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Corona virus action plan. Putting it in perspective

Corona virus action plan. Putting it in perspective

There are many strategies to help build your immune system and protect you from the corona virus

 

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Essential oils and gut health. Part 1

Essential oils and gut health. Part 1

The research over the past 30 years has demonstrated the critical importance of the gut for our health, not just gut health but so many of the chronic health conditions from asthma and allergies to Alzheimer’s. While much emphasis has been placed on the use of probiotics for our gut and our health, research has also shown multiple gut health benefits of Essential oils (EO).

Our gut health is dependent on many factors working together from our microbiome which acts like an organ on its own to the workings of the nervous, immune and endocrine (hormone) systems coordinating together. As well as the role of inflammation and oxidation in contributing to the damage within these systems. The benefit of essential oils is they work on multiple levels at the same time through all these systems and processes.

For example, studies have shown that essential oils can help rebalance the gut microbiome. Essential oils are used extensively in the animal industry to control microbial outbreaks and disease with increasing use as antibiotics are phased out and in human studies to control opportunistic microorganisms in the gut like Helicobacter pylori, Clostridia, Candida and Salmonella species. They have also been used in many human studies to help control microbial outbreaks where antibiotic resistance has occurred. Similarly, studies have shown the benefits of essential oils in protecting against dental decay and overgrowth of the oral microbiome. Yes, we have an oral microbiome that doesn’t just look after our mouth and teeth but is thought to play a significant role in throat and stomach microbiome which is closely linked with cancers of these areas.

Some very recent studies have also demonstrated their role in supporting some of the beneficial gut species including Lactobacilli and Bifidobacterium. In one study investigating the role of some essential oils on weight loss found that its primary mechanism was by positively altering the gut microbiome and increased the relative abundance of Bifidobacterium which then contributed to improved weight loss. While other studies have shown essential oils have positive effects on the intestinal barriers function, or as we normally call “Leaky Gut”.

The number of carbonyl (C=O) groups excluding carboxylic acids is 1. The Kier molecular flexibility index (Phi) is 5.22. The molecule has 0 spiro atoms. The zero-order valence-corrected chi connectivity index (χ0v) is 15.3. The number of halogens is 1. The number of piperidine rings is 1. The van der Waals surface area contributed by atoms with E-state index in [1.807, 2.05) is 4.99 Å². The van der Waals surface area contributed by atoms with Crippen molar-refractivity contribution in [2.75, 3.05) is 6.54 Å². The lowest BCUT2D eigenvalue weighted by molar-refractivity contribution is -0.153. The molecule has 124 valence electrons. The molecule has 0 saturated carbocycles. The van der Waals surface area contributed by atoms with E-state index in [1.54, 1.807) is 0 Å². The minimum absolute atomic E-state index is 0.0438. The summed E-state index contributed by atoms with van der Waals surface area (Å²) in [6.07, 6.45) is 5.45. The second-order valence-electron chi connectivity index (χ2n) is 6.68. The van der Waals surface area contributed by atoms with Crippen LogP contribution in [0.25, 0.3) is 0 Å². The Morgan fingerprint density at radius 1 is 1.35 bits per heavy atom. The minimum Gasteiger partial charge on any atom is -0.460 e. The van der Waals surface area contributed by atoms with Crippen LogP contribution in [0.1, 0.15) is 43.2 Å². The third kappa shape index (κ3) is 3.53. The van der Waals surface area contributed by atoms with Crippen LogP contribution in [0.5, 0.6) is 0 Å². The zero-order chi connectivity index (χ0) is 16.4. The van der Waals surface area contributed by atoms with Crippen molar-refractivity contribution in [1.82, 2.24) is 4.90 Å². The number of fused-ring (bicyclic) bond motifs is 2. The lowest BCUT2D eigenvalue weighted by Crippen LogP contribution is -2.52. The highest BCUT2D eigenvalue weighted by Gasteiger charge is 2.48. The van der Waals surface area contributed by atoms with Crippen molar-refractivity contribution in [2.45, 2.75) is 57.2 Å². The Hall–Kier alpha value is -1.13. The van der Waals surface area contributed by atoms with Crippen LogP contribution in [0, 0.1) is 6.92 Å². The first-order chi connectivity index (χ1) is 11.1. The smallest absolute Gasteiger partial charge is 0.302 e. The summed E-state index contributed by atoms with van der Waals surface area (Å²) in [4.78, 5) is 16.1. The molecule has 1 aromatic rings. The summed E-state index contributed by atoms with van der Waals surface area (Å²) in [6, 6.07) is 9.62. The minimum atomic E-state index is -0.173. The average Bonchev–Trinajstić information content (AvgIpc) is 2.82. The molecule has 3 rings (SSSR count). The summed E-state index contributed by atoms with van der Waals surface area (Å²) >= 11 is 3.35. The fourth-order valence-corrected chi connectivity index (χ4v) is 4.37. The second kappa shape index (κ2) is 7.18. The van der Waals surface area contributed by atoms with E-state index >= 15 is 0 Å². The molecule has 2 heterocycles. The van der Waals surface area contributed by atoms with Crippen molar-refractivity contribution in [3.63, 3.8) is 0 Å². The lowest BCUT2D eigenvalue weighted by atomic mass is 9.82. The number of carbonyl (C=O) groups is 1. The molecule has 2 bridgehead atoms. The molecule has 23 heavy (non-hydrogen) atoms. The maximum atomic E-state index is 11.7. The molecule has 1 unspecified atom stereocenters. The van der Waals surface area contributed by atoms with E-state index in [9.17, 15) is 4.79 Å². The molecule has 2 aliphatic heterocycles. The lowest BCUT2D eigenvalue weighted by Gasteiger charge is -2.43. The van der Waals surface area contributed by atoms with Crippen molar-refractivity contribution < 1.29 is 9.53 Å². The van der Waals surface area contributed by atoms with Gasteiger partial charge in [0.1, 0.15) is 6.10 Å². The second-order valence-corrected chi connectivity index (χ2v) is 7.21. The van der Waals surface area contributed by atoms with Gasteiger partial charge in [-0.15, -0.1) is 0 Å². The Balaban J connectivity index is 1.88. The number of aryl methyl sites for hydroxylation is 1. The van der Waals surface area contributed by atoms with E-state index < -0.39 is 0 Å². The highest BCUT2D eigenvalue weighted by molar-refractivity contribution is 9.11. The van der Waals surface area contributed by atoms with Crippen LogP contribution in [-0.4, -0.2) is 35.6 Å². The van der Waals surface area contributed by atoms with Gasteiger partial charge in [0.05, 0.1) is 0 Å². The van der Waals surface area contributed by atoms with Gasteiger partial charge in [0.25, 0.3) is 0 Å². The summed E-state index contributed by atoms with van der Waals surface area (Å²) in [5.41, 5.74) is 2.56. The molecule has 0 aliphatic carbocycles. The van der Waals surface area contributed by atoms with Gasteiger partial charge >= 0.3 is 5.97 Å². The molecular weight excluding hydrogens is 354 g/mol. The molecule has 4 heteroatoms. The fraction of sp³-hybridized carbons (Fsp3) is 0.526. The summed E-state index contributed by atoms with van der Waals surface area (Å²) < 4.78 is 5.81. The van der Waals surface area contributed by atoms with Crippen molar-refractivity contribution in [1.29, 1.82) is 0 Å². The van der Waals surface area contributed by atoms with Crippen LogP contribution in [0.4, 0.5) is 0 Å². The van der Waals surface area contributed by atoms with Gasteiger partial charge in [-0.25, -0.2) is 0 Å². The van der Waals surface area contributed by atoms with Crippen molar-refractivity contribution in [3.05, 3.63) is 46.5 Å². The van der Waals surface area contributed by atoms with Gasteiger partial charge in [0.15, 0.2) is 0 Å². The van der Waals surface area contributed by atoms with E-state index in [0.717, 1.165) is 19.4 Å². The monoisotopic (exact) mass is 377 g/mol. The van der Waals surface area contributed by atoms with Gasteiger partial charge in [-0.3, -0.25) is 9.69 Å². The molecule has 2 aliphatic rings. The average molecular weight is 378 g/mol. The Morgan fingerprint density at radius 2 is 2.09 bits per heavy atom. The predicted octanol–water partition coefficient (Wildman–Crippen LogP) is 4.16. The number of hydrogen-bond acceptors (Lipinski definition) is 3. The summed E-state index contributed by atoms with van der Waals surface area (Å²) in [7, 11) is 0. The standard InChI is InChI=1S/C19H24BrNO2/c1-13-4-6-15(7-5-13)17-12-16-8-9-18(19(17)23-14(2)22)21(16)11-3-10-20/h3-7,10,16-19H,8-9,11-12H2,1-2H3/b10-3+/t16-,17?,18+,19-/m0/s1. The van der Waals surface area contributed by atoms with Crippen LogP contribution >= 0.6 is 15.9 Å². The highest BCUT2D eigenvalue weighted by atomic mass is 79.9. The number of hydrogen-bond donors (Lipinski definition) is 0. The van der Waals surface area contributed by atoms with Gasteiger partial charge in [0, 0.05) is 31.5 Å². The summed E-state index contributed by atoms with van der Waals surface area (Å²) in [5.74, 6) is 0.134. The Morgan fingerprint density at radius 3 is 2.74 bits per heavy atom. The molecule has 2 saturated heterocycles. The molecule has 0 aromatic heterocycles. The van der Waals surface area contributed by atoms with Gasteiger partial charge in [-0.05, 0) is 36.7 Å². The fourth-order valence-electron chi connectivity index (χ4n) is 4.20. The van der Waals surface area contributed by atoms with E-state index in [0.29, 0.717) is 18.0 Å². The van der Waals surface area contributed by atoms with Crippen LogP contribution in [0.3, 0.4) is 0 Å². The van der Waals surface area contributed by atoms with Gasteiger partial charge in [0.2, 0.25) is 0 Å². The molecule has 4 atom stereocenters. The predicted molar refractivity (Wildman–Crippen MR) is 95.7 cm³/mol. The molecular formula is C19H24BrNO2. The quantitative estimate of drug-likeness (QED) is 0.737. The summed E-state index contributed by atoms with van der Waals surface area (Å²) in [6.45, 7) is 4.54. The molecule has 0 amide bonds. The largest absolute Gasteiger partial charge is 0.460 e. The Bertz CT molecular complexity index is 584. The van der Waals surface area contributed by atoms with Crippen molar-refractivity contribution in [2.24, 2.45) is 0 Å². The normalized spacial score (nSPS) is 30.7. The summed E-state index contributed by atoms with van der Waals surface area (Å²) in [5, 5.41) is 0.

Recent studies have also shown the role of a dysfunctional nervous, immune and endocrine (hormone) system in many aspects of poor gut health including reflux, Small Intestinal Bacteria Overgrowth (SIBO) and various large bowel conditions like IBD and IBS. Repeated studies have shown the benefits of essential oils in positively modulating these systems though different mechanisms.

Overall essential oils show great promise in assisting and protecting the gut and promoting good gut health. In the following blogs we will be investigating some of the specific actions of essential oils and how they can work to fix the gut

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Are your microplastics making you sick. Part 1

Are your microplastics making you sick. Part 1


Microplastics are very small plastic debris between 1 micron and 5 mm in diameter. 1 micron is one thousandth of the size of 1 millimetre. Very small and unable to be seen by the human eye. They come in a variety of forms, colors and materials and often in the form of Polypropylene and polyethylene (which is what the plastics we have in the home are made of) and until very recently they have been totally ignored.


Studies over the last couple of years have shown these pollutants to be ubiquitous in our environment as well as in our food. In fact, they have become a global environmental pollutant where they are distributed throughout our oceans, waterways and land environments and are leading to major ecological health concerns. These microplastics accumulate through the food chain, a lot like the old pesticides we have which are now banned, and pose a major threat to humans as we are at the top of the global food chain.


Due to their small size, microplastics can under certain conditions can get into the circulatory system and accumulate in different types of tissues. A wide range of toxic effects caused by commercial MPs including altering our endocrine system (hormones) and liver stress, oxidative stress, changes in our metabolism, reduced enzyme activity, cellular death and altering the gut microbiome to name some of the problems they have identified.


Major sources of these microplactics include both through our food and air and a recent study focusing on the American diet estimated that annual microplastics consumption ranges from 39000 to 52000 particles depending on age and sex. These estimates increase to 74000 and 121000 when inhalation is considered.